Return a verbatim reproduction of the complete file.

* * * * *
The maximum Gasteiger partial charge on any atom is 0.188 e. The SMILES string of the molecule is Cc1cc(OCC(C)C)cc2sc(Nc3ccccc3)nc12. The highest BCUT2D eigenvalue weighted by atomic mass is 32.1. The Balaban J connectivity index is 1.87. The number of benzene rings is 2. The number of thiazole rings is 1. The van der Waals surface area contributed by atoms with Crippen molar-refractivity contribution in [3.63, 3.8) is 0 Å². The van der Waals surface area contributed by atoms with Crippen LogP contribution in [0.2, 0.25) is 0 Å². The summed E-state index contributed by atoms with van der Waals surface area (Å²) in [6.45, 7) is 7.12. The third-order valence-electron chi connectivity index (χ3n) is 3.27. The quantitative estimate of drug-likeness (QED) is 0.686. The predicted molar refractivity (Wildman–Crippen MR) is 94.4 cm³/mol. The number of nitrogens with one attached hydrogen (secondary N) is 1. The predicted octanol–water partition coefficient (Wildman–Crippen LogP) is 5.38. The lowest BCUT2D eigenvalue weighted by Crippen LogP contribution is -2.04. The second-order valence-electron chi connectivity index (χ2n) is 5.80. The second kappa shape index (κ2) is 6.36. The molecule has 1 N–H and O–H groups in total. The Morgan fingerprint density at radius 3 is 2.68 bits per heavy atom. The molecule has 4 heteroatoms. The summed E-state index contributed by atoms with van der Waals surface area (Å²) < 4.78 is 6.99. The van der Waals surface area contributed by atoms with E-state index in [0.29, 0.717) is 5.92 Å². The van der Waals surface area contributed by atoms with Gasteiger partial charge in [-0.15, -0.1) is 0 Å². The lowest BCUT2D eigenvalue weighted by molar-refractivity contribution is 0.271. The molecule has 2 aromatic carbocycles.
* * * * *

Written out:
The maximum Gasteiger partial charge on any atom is 0.188 e. The SMILES string of the molecule is Cc1cc(OCC(C)C)cc2sc(Nc3ccccc3)nc12. The highest BCUT2D eigenvalue weighted by atomic mass is 32.1. The Balaban J connectivity index is 1.87. The number of benzene rings is 2. The number of thiazole rings is 1. The van der Waals surface area contributed by atoms with Crippen molar-refractivity contribution in [3.63, 3.8) is 0 Å². The van der Waals surface area contributed by atoms with Crippen LogP contribution in [0.2, 0.25) is 0 Å². The summed E-state index contributed by atoms with van der Waals surface area (Å²) in [6.45, 7) is 7.12. The third-order valence-electron chi connectivity index (χ3n) is 3.27. The quantitative estimate of drug-likeness (QED) is 0.686. The predicted molar refractivity (Wildman–Crippen MR) is 94.4 cm³/mol. The number of nitrogens with one attached hydrogen (secondary N) is 1. The predicted octanol–water partition coefficient (Wildman–Crippen LogP) is 5.38. The lowest BCUT2D eigenvalue weighted by Crippen LogP contribution is -2.04. The second-order valence-electron chi connectivity index (χ2n) is 5.80. The second kappa shape index (κ2) is 6.36. The molecule has 1 N–H and O–H groups in total. The Morgan fingerprint density at radius 3 is 2.68 bits per heavy atom. The molecule has 4 heteroatoms. The summed E-state index contributed by atoms with van der Waals surface area (Å²) < 4.78 is 6.99. The van der Waals surface area contributed by atoms with E-state index in [0.29, 0.717) is 5.92 Å². The van der Waals surface area contributed by atoms with Gasteiger partial charge in [-0.15, -0.1) is 0 Å². The lowest BCUT2D eigenvalue weighted by molar-refractivity contribution is 0.271. The molecule has 2 aromatic carbocycles.